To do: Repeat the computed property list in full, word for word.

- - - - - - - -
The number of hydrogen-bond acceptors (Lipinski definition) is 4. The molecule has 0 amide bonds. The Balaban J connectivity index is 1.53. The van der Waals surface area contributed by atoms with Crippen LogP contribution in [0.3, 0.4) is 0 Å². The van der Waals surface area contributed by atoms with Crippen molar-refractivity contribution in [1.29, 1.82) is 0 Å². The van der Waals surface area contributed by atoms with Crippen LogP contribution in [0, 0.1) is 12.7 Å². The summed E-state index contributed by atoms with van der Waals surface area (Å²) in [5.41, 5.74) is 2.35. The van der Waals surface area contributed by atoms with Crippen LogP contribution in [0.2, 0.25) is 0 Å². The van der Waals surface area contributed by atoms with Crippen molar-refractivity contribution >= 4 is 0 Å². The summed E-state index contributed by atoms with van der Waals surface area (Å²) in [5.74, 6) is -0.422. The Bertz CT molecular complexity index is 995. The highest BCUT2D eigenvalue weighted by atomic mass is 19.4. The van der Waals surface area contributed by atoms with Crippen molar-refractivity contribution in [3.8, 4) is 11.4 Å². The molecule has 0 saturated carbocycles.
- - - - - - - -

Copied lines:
The number of hydrogen-bond acceptors (Lipinski definition) is 4. The molecule has 0 amide bonds. The Balaban J connectivity index is 1.53. The van der Waals surface area contributed by atoms with Crippen LogP contribution in [0.3, 0.4) is 0 Å². The van der Waals surface area contributed by atoms with Crippen molar-refractivity contribution in [1.29, 1.82) is 0 Å². The van der Waals surface area contributed by atoms with Crippen LogP contribution in [0, 0.1) is 12.7 Å². The summed E-state index contributed by atoms with van der Waals surface area (Å²) in [5.41, 5.74) is 2.35. The van der Waals surface area contributed by atoms with Crippen LogP contribution in [0.2, 0.25) is 0 Å². The van der Waals surface area contributed by atoms with Crippen molar-refractivity contribution >= 4 is 0 Å². The summed E-state index contributed by atoms with van der Waals surface area (Å²) in [5.74, 6) is -0.422. The Bertz CT molecular complexity index is 995. The highest BCUT2D eigenvalue weighted by atomic mass is 19.4. The van der Waals surface area contributed by atoms with Crippen molar-refractivity contribution in [3.8, 4) is 11.4 Å². The molecule has 0 saturated carbocycles.